right here in Colorado to sell you too.

I feed myself on this type of stuff because it’s hard for most of us lawyers to stay motivated. This is because we’re always suing someone. We are known as the most enthusiastically negative people in the world. But it’s not without cause.

In defense of lawyers (most of whom need a lot of defense), do you have any idea how difficult it is to stay motivated or ‘up’ when you have to face one negative person or situation after another all day? Law offices are negative places because they consist of lawyers.

Lawyers’ secretaries… are often down in the dumps because of their bosses. How would you feel if you were a legal secretary and you were ready to leave work for the day. You pop your head into your bosses’ office saying, “Hey, boss, have a nice day!” He snarls back: “Don’t tell me what to do!” This is how it is in some offices.


Lawyers seem to have to fight with everyone — even judges, some of whom think they’re God. They always fight with other lawyers too.

They have to fight with their clients to collect their fees — especially if they lose! What a life.

This is why lawyers often collect fees up front.

It is said: practicing law is lot like prostitution.
In both cases, the value of services rendered greatly declines
once those services have been performed.

After tough days at the office, then lawyers spend their nights worried about the next day’s battles. And you thought being a lawyer was just a lot of fun and games, right? We lawyers are also accused of sending people mixed messages:

It’s just that the law is so complicated today. It isn’t easy like when I started out. I just stayed away from certain things like water law, tax, oil and gas, etc. But most things weren’t difficult. Today they sure are. Plus, we lawyers are trained to help make things more complicated. After all, you can charge more money if things aren’t easy.

This reminds me of the client who was listening to his lawyer say:

“I don’t believe I’ve succeeded in answering all of your questions.
Indeed, I feel as though I have not answered any of them totally.
The answers I’ve found only serve to raise a new set of questions,
which only lead to more problems.
And some of these we weren’t even aware were problems
when you came in.

To sum up, in some ways I feel as though we are
as confused as ever. But I feel we are confused on a higher level,
and about more important things.”


Perhaps this is where some lawyer jokes are born, like the rhetorical question about the lawyer and the skunk: “How do you tell the difference between a dead lawyer and a dead skunk in the road?” The answer is there are skid marks in front of the skunk.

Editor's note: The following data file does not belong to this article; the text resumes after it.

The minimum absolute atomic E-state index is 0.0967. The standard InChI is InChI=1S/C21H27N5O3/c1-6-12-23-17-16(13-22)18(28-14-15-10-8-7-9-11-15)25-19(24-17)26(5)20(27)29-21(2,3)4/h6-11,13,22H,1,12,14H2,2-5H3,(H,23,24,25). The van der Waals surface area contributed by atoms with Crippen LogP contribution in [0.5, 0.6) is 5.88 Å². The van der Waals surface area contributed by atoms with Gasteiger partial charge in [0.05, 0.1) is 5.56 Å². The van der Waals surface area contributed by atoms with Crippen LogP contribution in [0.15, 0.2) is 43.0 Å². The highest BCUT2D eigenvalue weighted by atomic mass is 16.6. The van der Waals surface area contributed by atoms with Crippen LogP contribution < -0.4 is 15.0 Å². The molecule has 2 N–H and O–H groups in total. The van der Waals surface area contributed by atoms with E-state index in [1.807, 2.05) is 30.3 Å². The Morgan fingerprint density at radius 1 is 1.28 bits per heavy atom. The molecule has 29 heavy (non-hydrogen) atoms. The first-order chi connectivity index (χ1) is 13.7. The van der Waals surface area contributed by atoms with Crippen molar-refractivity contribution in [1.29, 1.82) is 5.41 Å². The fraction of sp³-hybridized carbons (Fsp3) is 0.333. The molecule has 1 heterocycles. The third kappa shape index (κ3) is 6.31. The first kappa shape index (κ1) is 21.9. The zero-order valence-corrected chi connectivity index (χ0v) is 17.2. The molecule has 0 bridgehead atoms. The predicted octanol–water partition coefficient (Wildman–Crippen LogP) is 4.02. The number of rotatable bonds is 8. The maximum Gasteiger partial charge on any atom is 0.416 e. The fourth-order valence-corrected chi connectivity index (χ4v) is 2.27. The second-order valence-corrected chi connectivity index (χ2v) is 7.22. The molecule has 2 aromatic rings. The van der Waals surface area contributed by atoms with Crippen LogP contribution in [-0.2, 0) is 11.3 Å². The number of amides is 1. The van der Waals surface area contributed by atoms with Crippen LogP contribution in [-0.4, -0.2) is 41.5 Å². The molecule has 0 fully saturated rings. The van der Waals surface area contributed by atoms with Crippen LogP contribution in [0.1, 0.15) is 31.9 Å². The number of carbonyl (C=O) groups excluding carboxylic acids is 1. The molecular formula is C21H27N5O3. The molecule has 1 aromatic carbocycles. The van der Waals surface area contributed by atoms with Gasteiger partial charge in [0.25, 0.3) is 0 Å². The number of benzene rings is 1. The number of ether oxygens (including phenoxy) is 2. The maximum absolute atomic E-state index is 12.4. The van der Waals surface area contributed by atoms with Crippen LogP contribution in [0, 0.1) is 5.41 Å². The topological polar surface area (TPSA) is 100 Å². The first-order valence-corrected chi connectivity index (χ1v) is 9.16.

A client of mine called and he was laughing hysterically. He said, “What do you call 500 lawyers with leg-weights on at the bottom of the ocean?” I told him I didn’t know. He replied, “A start.”

And to think I even won his case for him too.


I read where they are going to start using lawyers, instead of white rats, for certain biological experiments. They claim there are three reasons for this.

FIRST, there are more of us.
SECOND, it is said folks aren’t as attached to us.
THIRD, the article claimed there are even some things white rats won’t do.

Newspapers don’t say nice things about us lawyers. They always seem to run negative articles:

“DIVORCE LAWYERS: A Glimpse Under the Rock.”
“LAWYERS: Protectors of the People, or Parasites?”

With articles like this, how do they expect us lawyers to stay ahead of the game? (What we call a game, some people call a racket).

They even talk about lawyers in songs. I remember a popular song by Jackson Brown from the 70s: “The Mating Cry of Lawyers in Love.”  The first time that I heard it I couldn’t believe what I was hearing. I even called the station to make sure what I was hearing was correct.
It was!!!

But then, at least country music talks about everything with songs like:

The Shades of Night Were Falling Fast,
but I Got A Pretty Good Look Anyhow

I Called You Up to Tell You
I Don’t Know What To Say

Get Your Tongue Out of My Mouth
I’m Kissing You Goodbye


Yes, I am a lawyer, but I hope you won’t hold this against me. I’m just a product of legal brainwashing and conditioning.

I actually wanted to go to psychology. After my undergraduate work in college in both business and psychology, I wanted to go to psychology graduate school. But I was in Texas, and the only two schools I was accepted at were in places that were really cold.

I’d heard about all the money psychologists make on Monday mornings — from folks who watched football games on the weekend. It was claimed that every time the teams went into a huddle, thousands of people thought they were talking about them.

Then I also heard that psychologists have plenty to do just trying to cure each others’ neurosis and phobias and sociopathic conditions.

So I wound up going to law school instead.


I used to wonder what the difference was between a psychiatrist and a psychologist. Then as a lawyer I discovered this difference:  a psychiatrist drives you crazy, and the psychologist tests you to find out how far.